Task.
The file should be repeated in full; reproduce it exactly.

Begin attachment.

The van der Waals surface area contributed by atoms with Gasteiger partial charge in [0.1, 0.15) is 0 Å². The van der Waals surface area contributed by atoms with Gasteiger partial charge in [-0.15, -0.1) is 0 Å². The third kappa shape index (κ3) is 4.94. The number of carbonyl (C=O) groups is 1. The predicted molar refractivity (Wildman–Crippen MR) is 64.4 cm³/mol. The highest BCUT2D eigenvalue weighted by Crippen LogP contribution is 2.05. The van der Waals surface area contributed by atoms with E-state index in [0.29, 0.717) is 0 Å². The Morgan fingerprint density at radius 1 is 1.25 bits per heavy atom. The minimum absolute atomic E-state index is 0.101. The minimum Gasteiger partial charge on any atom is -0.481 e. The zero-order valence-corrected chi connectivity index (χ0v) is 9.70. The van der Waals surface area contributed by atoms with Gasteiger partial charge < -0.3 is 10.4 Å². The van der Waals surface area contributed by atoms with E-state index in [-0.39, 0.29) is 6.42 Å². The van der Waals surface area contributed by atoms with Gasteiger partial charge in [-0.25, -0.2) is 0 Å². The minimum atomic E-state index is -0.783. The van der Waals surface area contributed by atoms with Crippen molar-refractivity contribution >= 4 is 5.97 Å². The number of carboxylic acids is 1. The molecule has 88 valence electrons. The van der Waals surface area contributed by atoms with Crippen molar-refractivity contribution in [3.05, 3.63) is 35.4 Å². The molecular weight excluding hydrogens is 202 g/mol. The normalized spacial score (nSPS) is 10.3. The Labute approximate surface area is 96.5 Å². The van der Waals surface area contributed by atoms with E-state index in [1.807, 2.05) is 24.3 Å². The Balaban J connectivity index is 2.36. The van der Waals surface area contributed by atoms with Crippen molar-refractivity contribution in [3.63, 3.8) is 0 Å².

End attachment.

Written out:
The van der Waals surface area contributed by atoms with Gasteiger partial charge in [0.1, 0.15) is 0 Å². The van der Waals surface area contributed by atoms with Gasteiger partial charge in [-0.15, -0.1) is 0 Å². The third kappa shape index (κ3) is 4.94. The number of carbonyl (C=O) groups is 1. The predicted molar refractivity (Wildman–Crippen MR) is 64.4 cm³/mol. The highest BCUT2D eigenvalue weighted by Crippen LogP contribution is 2.05. The van der Waals surface area contributed by atoms with E-state index in [0.29, 0.717) is 0 Å². The Morgan fingerprint density at radius 1 is 1.25 bits per heavy atom. The minimum absolute atomic E-state index is 0.101. The minimum Gasteiger partial charge on any atom is -0.481 e. The zero-order valence-corrected chi connectivity index (χ0v) is 9.70. The van der Waals surface area contributed by atoms with Gasteiger partial charge < -0.3 is 10.4 Å². The van der Waals surface area contributed by atoms with E-state index in [-0.39, 0.29) is 6.42 Å². The van der Waals surface area contributed by atoms with Gasteiger partial charge in [-0.25, -0.2) is 0 Å². The minimum atomic E-state index is -0.783. The van der Waals surface area contributed by atoms with Crippen molar-refractivity contribution >= 4 is 5.97 Å². The number of carboxylic acids is 1. The molecule has 88 valence electrons. The van der Waals surface area contributed by atoms with Crippen molar-refractivity contribution in [3.05, 3.63) is 35.4 Å². The molecular weight excluding hydrogens is 202 g/mol. The normalized spacial score (nSPS) is 10.3. The Labute approximate surface area is 96.5 Å². The van der Waals surface area contributed by atoms with E-state index in [1.807, 2.05) is 24.3 Å². The Balaban J connectivity index is 2.36. The van der Waals surface area contributed by atoms with Crippen molar-refractivity contribution in [3.63, 3.8) is 0 Å².